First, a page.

Brothy Chinese Noodles

  • Active Time 30m
  • Total Time 30m

6 servings, about 1 1/3 cups each

This dish was inspired by Chinese Dan Dan noodles — ground pork and noodles in a spicy broth. We use ground turkey and omit the traditional Sichuan peppercorns for convenience, but add hot sesame oil. Use toasted sesame oil instead if you want mild noodles.

ingredients

  • 2 tablespoons hot sesame oil (see Tip), divided
  • 1 pound 93 percent-lean ground turkey
  • 1 bunch scallions, sliced, divided
  • 2 cloves garlic, minced
  • 1 tablespoon minced fresh ginger
  • 4 cups reduced-sodium chicken broth
  • 3/4 cup water
  • 3 cups thinly sliced bok choy
  • 8 ounce dried Chinese noodles (see Tip)
  • 3 tablespoons reduced-sodium soy sauce
  • 1 tablespoon rice vinegar
  • 1 small cucumber, sliced into matchsticks, for garnish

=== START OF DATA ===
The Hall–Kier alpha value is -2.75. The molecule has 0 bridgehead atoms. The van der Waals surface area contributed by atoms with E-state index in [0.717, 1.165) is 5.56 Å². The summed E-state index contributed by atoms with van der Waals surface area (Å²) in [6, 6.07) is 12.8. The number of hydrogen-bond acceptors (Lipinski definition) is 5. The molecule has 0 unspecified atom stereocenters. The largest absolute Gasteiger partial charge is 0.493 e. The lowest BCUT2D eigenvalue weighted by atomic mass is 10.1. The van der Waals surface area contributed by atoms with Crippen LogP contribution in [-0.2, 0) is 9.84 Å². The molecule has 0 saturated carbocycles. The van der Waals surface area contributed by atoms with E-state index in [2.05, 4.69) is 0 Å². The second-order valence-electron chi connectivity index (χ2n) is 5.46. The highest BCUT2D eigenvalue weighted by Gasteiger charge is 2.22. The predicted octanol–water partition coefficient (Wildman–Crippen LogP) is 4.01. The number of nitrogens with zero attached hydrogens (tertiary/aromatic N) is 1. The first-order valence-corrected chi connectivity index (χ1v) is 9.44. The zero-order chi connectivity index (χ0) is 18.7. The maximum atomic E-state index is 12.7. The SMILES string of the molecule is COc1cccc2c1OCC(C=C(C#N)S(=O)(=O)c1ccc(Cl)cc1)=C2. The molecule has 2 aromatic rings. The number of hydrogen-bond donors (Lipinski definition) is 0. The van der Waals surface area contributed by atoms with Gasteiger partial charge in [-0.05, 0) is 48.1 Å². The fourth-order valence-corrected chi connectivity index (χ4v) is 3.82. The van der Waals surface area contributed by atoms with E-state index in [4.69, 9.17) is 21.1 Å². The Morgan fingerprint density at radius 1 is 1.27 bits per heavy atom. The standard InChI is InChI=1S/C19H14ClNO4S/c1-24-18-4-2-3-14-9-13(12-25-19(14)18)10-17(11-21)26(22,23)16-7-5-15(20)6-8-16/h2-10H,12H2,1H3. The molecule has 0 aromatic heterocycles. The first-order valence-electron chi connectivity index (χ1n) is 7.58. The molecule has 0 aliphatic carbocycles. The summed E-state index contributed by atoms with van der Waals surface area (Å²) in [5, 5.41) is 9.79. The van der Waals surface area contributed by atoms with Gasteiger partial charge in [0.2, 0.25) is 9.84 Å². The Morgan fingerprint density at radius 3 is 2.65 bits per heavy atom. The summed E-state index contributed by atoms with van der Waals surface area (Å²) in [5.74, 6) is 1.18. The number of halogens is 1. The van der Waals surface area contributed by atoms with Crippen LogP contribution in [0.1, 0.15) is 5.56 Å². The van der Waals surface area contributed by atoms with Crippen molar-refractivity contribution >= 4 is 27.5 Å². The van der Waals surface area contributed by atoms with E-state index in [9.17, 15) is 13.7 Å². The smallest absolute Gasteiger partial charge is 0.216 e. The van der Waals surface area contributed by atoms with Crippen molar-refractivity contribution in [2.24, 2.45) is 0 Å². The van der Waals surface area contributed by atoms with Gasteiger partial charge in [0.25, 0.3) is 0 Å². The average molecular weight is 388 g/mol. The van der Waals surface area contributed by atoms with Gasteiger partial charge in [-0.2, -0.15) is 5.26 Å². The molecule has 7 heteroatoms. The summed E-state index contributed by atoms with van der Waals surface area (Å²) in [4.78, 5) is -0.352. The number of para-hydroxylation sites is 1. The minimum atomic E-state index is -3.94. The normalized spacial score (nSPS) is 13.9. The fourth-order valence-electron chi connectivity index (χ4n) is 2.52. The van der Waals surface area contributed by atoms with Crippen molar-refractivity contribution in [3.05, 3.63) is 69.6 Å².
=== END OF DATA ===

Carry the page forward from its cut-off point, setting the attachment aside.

directions

Heat 1 tablespoon oil in a large saucepan over medium heat. Add the ground turkey, all but 2 tablespoons of the scallions, garlic and ginger and cook, stirring and breaking up the turkey, until no longer pink, about 5 minutes. Transfer to a plate.

Add the broth, water, bok choy, noodles, soy sauce, vinegar and the remaining 1 tablespoon oil to the pan. Bring to a boil over medium-high. Cook, stirring occasionally, until the noodles are tender, 3 to 5 minutes. Return the turkey mixture to the pan and stir to combine. Serve garnished with the reserved 2 tablespoons scallions and cucumber (if using).

Tip: <br>Ingredient Note: Hot sesame oil can be found in the Asian-food section of most supermarkets. Dried Chinese noodles, often used in Chinese soups and lo mein, cook up quickly and can be found in the Asian-food section of most supermarkets.

Recipe reprinted by permission of Publisher. All rights reserved.

RecID 10207

nutrition information per serving

292 calories; 10g total fat; 2g total saturated fat; 43mg cholesterol; 633mg sodium; 0g carbohydrates; 6g fiber; 22g protein

These nutrition facts are calculated according to the ingredients listed in this recipe. Any substitutions will change these facts. Although we strive for accuracy, please note that food manufacturers occasionally change their food formulas, which could affect the calculations as shown.

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